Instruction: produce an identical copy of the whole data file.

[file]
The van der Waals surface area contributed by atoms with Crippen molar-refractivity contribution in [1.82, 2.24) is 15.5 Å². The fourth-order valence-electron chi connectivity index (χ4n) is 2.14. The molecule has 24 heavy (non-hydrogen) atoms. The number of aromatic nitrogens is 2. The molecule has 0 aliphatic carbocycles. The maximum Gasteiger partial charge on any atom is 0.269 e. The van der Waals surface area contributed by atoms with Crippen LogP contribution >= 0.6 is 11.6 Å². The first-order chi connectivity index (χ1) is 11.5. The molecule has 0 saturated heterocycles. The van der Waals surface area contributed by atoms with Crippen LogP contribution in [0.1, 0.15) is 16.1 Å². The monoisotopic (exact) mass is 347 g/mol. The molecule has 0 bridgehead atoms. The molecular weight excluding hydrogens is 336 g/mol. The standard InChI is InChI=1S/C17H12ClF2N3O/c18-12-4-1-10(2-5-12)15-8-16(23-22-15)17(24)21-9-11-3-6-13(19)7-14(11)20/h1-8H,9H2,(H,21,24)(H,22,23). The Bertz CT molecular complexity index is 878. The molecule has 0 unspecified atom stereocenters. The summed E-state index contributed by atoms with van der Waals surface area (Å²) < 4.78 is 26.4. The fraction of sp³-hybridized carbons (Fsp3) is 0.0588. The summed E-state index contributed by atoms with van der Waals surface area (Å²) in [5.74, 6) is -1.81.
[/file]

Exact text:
The van der Waals surface area contributed by atoms with Crippen molar-refractivity contribution in [1.82, 2.24) is 15.5 Å². The fourth-order valence-electron chi connectivity index (χ4n) is 2.14. The molecule has 24 heavy (non-hydrogen) atoms. The number of aromatic nitrogens is 2. The molecule has 0 aliphatic carbocycles. The maximum Gasteiger partial charge on any atom is 0.269 e. The van der Waals surface area contributed by atoms with Crippen LogP contribution >= 0.6 is 11.6 Å². The first-order chi connectivity index (χ1) is 11.5. The molecule has 0 saturated heterocycles. The van der Waals surface area contributed by atoms with Crippen LogP contribution in [0.1, 0.15) is 16.1 Å². The monoisotopic (exact) mass is 347 g/mol. The molecule has 0 bridgehead atoms. The molecular weight excluding hydrogens is 336 g/mol. The standard InChI is InChI=1S/C17H12ClF2N3O/c18-12-4-1-10(2-5-12)15-8-16(23-22-15)17(24)21-9-11-3-6-13(19)7-14(11)20/h1-8H,9H2,(H,21,24)(H,22,23). The Bertz CT molecular complexity index is 878. The molecule has 0 unspecified atom stereocenters. The summed E-state index contributed by atoms with van der Waals surface area (Å²) < 4.78 is 26.4. The fraction of sp³-hybridized carbons (Fsp3) is 0.0588. The summed E-state index contributed by atoms with van der Waals surface area (Å²) in [5.74, 6) is -1.81.